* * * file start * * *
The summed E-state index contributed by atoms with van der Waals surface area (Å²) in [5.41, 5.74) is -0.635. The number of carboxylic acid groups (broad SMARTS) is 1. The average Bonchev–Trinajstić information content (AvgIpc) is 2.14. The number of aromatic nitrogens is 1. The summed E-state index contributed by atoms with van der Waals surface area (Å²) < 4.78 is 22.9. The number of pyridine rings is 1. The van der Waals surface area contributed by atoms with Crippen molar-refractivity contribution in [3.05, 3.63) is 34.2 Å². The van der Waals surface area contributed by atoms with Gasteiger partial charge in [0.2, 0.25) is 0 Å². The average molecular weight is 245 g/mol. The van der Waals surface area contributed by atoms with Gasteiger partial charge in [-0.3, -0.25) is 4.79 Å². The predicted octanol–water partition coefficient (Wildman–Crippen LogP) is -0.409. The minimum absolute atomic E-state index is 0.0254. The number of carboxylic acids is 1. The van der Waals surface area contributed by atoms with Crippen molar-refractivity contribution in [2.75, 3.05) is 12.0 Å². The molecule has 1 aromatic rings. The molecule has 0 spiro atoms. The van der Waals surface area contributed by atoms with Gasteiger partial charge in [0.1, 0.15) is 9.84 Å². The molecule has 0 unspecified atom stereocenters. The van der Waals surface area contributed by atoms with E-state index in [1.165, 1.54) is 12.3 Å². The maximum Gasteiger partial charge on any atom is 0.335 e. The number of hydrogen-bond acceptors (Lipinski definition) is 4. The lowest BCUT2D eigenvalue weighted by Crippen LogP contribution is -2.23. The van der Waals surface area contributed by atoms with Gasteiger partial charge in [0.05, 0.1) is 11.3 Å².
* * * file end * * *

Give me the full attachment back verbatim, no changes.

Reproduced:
The summed E-state index contributed by atoms with van der Waals surface area (Å²) in [5.41, 5.74) is -0.635. The number of carboxylic acid groups (broad SMARTS) is 1. The average Bonchev–Trinajstić information content (AvgIpc) is 2.14. The number of aromatic nitrogens is 1. The summed E-state index contributed by atoms with van der Waals surface area (Å²) < 4.78 is 22.9. The number of pyridine rings is 1. The van der Waals surface area contributed by atoms with Crippen molar-refractivity contribution in [3.05, 3.63) is 34.2 Å². The van der Waals surface area contributed by atoms with Gasteiger partial charge in [0.2, 0.25) is 0 Å². The average molecular weight is 245 g/mol. The van der Waals surface area contributed by atoms with Gasteiger partial charge in [-0.3, -0.25) is 4.79 Å². The predicted octanol–water partition coefficient (Wildman–Crippen LogP) is -0.409. The minimum absolute atomic E-state index is 0.0254. The number of carboxylic acids is 1. The van der Waals surface area contributed by atoms with Crippen molar-refractivity contribution in [2.75, 3.05) is 12.0 Å². The molecule has 1 aromatic rings. The molecule has 0 spiro atoms. The van der Waals surface area contributed by atoms with Gasteiger partial charge in [0.1, 0.15) is 9.84 Å². The molecule has 0 unspecified atom stereocenters. The van der Waals surface area contributed by atoms with E-state index in [1.165, 1.54) is 12.3 Å². The maximum Gasteiger partial charge on any atom is 0.335 e. The number of hydrogen-bond acceptors (Lipinski definition) is 4. The lowest BCUT2D eigenvalue weighted by Crippen LogP contribution is -2.23. The van der Waals surface area contributed by atoms with Gasteiger partial charge in [0.05, 0.1) is 11.3 Å².